Featured Musician: Fallow Ground
There are many within the music industry that believe musicianship has gone by the wayside. On the surface that may be true, but those of us still seeking out authenticity, truth, and the human elements of music find it with a bit of digging. It’s an exhilarating feeling finding a new band or artist on SoundCloud to connect with. I could see Fallow Ground being of these ‘finds’ for many. They came to me with a plan to play together, live, and uncut. It’s a great way to record for so many reasons. Yes, there is less potential for post-production magic, there are some performance blemishes, but that’s kind of the point. These stage recordings are a bit like what it sounds like to hear a great band at Imurj, and it’s the most accessible recording service we offer. I was able to catch up with Albert Mcdonald to get some extra info about their ongoing project.
Tell me a little about Fallow Ground, how long have you been playing together and what type of project is this?
Fallow Ground is a relatively new endeavor but we (Shann Rushing – Guitar; Mike Ali – Bass; Don Kranbuehl – Drums) had actually been playing together more or less for 8 years. Prior to this, we were playing garage rock in a band called Eyesgolightning. I think we just kind of hit a wall musically and decided to step back and reinvent ourselves. We decided to find a way to get back to what we are more comfortable with…so maybe it was more about un-inventing ourselves and being more honest about who we are as musicians. We brought in Matt Brewer on piano, turned the amps down, picked up acoustics, wrote songs from a more personal level and started to focus on the craft of songwriting.
What is the story/inspiration for the lyrics of this song?
Well, Good Beat Down is pretty straightforward, it’s about kicking someone’s ass. But the real story and the departure point for most of the songs we have recorded with Imurj (and are scheduling to record) stem from the loss of a friend that I had a falling out with. He and I didn’t talk for years for a lot of reasons and there was a lot of animosity there. He took his own life and there was no way to reconcile that. In the aftermath of his death, there were a lot of “friends of friends” trying to come together but the situation was so toxic and volatile that it inevitably blew up. A fella who we’ll call Glossy John had some feelings he wanted to share with me, and I didn’t take too kindly to them, so I told him I better not see him around…and there you go…”Johnny don’t you come around my town.” It’s juvenile, sure, but it was honest and instead of actually going after him I wrote a song. But he still better not come around.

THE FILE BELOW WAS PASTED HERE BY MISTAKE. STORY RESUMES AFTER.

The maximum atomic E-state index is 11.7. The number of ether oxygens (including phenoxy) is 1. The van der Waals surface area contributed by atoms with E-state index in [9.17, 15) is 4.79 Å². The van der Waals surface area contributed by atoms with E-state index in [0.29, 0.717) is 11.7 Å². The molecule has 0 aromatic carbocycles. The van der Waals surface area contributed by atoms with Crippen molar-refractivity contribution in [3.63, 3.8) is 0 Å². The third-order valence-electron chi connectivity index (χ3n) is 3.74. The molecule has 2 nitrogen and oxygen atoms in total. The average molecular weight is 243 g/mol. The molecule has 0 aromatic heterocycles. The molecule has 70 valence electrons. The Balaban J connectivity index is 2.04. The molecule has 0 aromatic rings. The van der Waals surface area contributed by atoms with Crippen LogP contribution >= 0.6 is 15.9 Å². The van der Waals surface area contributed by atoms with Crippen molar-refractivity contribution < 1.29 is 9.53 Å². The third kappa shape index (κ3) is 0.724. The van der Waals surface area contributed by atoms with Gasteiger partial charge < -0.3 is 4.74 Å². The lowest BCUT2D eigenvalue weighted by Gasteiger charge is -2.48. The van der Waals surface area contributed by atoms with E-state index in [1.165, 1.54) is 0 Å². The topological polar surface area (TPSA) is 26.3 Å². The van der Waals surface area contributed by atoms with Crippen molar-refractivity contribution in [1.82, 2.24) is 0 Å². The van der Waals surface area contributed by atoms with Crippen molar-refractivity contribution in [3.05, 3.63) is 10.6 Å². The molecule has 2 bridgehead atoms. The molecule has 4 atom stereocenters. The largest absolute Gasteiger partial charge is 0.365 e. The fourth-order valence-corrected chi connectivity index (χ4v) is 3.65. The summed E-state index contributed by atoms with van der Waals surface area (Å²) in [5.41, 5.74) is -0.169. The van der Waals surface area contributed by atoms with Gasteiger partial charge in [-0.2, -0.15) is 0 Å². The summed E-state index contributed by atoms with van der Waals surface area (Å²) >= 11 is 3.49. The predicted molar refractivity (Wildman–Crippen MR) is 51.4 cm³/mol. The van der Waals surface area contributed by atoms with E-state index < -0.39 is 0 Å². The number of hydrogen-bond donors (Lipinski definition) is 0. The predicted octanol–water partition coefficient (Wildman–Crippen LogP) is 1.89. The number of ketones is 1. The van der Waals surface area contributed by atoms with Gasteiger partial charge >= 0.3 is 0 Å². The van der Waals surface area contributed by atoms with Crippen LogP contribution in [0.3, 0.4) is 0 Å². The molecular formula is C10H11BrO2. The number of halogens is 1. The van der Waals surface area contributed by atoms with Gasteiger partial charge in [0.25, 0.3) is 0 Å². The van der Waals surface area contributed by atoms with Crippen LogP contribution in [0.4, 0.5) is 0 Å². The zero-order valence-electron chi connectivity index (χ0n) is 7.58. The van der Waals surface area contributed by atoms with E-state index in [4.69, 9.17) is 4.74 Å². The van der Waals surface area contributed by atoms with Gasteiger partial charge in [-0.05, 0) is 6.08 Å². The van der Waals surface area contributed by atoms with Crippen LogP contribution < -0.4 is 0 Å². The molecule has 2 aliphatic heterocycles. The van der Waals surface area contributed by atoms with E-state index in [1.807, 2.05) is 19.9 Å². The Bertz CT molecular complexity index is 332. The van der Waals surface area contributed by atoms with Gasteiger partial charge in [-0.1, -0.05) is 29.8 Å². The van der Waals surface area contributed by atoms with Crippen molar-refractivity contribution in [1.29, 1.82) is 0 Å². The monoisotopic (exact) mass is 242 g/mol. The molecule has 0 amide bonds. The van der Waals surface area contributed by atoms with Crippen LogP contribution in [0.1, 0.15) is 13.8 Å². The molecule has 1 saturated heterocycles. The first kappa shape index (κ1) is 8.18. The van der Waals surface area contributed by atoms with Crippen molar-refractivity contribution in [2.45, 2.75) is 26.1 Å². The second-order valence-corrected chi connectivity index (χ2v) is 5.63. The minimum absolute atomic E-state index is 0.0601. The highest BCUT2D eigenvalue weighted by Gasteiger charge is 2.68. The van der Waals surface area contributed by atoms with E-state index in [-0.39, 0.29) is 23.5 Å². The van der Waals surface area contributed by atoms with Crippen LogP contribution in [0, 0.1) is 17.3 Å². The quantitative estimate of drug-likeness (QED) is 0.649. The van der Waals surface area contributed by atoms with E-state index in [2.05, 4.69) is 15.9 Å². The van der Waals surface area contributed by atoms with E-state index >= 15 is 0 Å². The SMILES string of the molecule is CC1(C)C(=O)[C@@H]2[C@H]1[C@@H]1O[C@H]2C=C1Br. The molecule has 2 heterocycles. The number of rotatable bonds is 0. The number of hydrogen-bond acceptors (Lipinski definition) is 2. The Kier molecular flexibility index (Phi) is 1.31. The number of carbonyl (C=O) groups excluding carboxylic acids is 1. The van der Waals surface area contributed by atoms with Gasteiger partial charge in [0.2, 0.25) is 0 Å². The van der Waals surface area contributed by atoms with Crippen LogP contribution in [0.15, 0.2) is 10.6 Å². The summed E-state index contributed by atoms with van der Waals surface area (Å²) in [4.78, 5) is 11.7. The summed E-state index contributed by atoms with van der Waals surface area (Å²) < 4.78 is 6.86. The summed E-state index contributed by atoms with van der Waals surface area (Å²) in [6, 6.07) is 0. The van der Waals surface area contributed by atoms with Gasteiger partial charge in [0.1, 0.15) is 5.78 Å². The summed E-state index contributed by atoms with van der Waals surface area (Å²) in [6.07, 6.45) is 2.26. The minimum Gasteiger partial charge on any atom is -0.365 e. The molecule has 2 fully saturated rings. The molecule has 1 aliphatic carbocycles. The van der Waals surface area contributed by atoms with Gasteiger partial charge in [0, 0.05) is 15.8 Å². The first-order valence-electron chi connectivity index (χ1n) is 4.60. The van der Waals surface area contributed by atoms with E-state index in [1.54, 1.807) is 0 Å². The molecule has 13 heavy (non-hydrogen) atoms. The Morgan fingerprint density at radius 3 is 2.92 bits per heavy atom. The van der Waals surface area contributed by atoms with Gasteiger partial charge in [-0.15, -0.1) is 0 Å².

What is the process behind the writing of this song or writing in general for your band? What comes first?
I am the one that sketches out the ideas of the songs and then I bring them to the band to see what floats and what sinks. Music isn’t my paying job, so I have to find time to write. I kind of work it from two directions, I keep notes on song ideas and lyrics when I’m not on my guitar. Then when I have time I monkey around with progressions until I get something that sounds good. I’ll vocalize over top to find a melody and see if any themes rise to the top…really it’s mostly me just babbling some gibberish over chords until something sticks…I’ve got recordings on my phone that sound absolutely ridiculous. So then the notes come into play to help me develop the song idea. Most of this happens in seclusion and then when I feel like there is something there I’ll share it with the band where it’s honed in through their influence. Again, we aren’t full-time musicians so I try to be as efficient with their time as I can. The more developed the idea the better. That way we don’t get mired in fixing broken ideas. Instead, we’re sharpening what are hopefully good ones.
What kind of recording process did you use to make this recording?
We really wanted to try and pack in as much as we could into a single recording session. So we decided to try and record 6 songs live on the Imurj Stage with no over-dubbing. We felt good enough about the songs to try it and figured it would make a decent demo if nothing else. Afterward, we were really blown away by the quality. The experience was fantastic. Paul and Eli were super easy to work with and helped us navigate everything. This was our first studio experience as a band so it was important that we were shepherded along and felt comfortable asking stupid questions. We recorded those six songs in less than 3 hours with about 2 -3 hours of mixing afterward. I think we did about 3-4 takes of each song. Of those six songs, we kept four. We’re going to come back into the studio and record at least 4 more with the hopes of releasing a finished collection. We’ve had a lot of positive responses from people so far. WKNC has included us in their locals’ rotation and we’ve been featured on 2 BTR Today Podcasts. Pretty nice results for about four months of work for some part-timers. Once we get a few more songs on the setlist we’ll be out hitting the local clubs…look for us this summer.
Follow Fallow Ground on social media:
Audio Engineer – Imurj